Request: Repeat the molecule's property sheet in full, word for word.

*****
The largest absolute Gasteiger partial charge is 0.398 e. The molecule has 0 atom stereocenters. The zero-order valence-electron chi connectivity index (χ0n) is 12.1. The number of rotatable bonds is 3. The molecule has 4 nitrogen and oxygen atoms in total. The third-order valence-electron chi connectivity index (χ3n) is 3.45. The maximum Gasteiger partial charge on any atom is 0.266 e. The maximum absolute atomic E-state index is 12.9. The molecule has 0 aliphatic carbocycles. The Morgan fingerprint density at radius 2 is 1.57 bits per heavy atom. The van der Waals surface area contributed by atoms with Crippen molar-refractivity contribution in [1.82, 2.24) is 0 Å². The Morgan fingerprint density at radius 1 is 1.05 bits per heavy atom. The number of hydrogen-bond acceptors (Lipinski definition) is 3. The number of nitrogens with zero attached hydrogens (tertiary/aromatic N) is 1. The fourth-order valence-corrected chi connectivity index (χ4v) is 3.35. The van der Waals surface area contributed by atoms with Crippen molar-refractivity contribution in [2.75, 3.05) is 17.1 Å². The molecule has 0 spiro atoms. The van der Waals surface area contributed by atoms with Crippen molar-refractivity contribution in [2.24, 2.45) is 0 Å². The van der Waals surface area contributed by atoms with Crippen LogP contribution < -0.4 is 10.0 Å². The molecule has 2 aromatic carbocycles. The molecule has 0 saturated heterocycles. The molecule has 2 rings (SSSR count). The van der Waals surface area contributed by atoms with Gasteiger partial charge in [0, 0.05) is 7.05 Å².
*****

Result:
The largest absolute Gasteiger partial charge is 0.398 e. The molecule has 0 atom stereocenters. The zero-order valence-electron chi connectivity index (χ0n) is 12.1. The number of rotatable bonds is 3. The molecule has 4 nitrogen and oxygen atoms in total. The third-order valence-electron chi connectivity index (χ3n) is 3.45. The maximum Gasteiger partial charge on any atom is 0.266 e. The maximum absolute atomic E-state index is 12.9. The molecule has 0 aliphatic carbocycles. The Morgan fingerprint density at radius 2 is 1.57 bits per heavy atom. The van der Waals surface area contributed by atoms with Crippen molar-refractivity contribution in [1.82, 2.24) is 0 Å². The Morgan fingerprint density at radius 1 is 1.05 bits per heavy atom. The number of hydrogen-bond acceptors (Lipinski definition) is 3. The number of nitrogens with zero attached hydrogens (tertiary/aromatic N) is 1. The fourth-order valence-corrected chi connectivity index (χ4v) is 3.35. The van der Waals surface area contributed by atoms with Crippen molar-refractivity contribution in [2.75, 3.05) is 17.1 Å². The molecule has 0 spiro atoms. The van der Waals surface area contributed by atoms with Crippen molar-refractivity contribution in [2.24, 2.45) is 0 Å². The van der Waals surface area contributed by atoms with Crippen LogP contribution < -0.4 is 10.0 Å². The molecule has 2 aromatic carbocycles. The molecule has 0 saturated heterocycles. The molecule has 2 rings (SSSR count). The van der Waals surface area contributed by atoms with Gasteiger partial charge in [0, 0.05) is 7.05 Å².